Holly's got crabs.

Holly’s got crabs.

And finally, thanks to everyone who has pulled out their wallets, baked some food, or used their time to help us po’ folk out. It is always appreciated, at times like these, to have a couple less things to worry about. You know who you are. Thank you especially!

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The Return of the Mike

March 22, 2014

A response to the pouting photo that my wife Hollly posted. See! Smiley Mike!

Sorry that I’ve been away fanboys and girls. You just never know how you’ll react when you return to work while starting a double poison regimen less than three weeks after brain surgery. I wanted to take it slowly, test the waters, figure out all these pills, and work out a life schedule that will work for the next 7-1/2 months.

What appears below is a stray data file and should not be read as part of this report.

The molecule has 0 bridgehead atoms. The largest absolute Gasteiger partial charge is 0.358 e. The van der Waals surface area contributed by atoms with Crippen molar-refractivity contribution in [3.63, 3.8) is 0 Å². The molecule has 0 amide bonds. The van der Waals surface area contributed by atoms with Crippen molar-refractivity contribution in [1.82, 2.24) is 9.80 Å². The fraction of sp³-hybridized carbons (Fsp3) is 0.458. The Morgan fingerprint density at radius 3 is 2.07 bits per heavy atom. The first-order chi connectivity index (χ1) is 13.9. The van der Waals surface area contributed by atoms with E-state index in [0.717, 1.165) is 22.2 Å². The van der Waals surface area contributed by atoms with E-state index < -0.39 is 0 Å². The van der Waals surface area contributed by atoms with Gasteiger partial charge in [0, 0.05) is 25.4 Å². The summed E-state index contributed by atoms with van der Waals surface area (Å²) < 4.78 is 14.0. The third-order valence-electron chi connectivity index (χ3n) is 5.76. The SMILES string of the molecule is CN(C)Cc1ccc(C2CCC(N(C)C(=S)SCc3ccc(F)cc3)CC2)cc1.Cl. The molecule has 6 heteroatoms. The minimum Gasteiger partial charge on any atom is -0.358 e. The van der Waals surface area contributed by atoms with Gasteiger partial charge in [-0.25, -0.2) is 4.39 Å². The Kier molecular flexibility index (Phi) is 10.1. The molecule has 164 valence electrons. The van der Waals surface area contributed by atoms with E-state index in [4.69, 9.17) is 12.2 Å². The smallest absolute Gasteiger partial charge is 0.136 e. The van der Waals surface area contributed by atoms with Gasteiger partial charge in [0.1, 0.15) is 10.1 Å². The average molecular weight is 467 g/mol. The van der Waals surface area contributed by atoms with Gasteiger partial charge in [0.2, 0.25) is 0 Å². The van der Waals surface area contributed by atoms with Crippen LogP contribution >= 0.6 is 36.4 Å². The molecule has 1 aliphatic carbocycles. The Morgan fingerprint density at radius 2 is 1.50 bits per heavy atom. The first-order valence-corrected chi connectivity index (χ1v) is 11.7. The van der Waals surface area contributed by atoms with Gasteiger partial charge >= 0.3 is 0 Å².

I’ve got a plethora of stories.

So, fear not me droogies!

Mikey will be back, soon!

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One Week Down

March 22, 2014

Aww… I look so sad. Is my apple too mushy or something?

Always That Space

Turn that frown upside down, Doodie Brown!

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Bwian the Bwain Tumowr is one week closer to his ultimate demise!

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First week of radiation therapy done, only five more to go.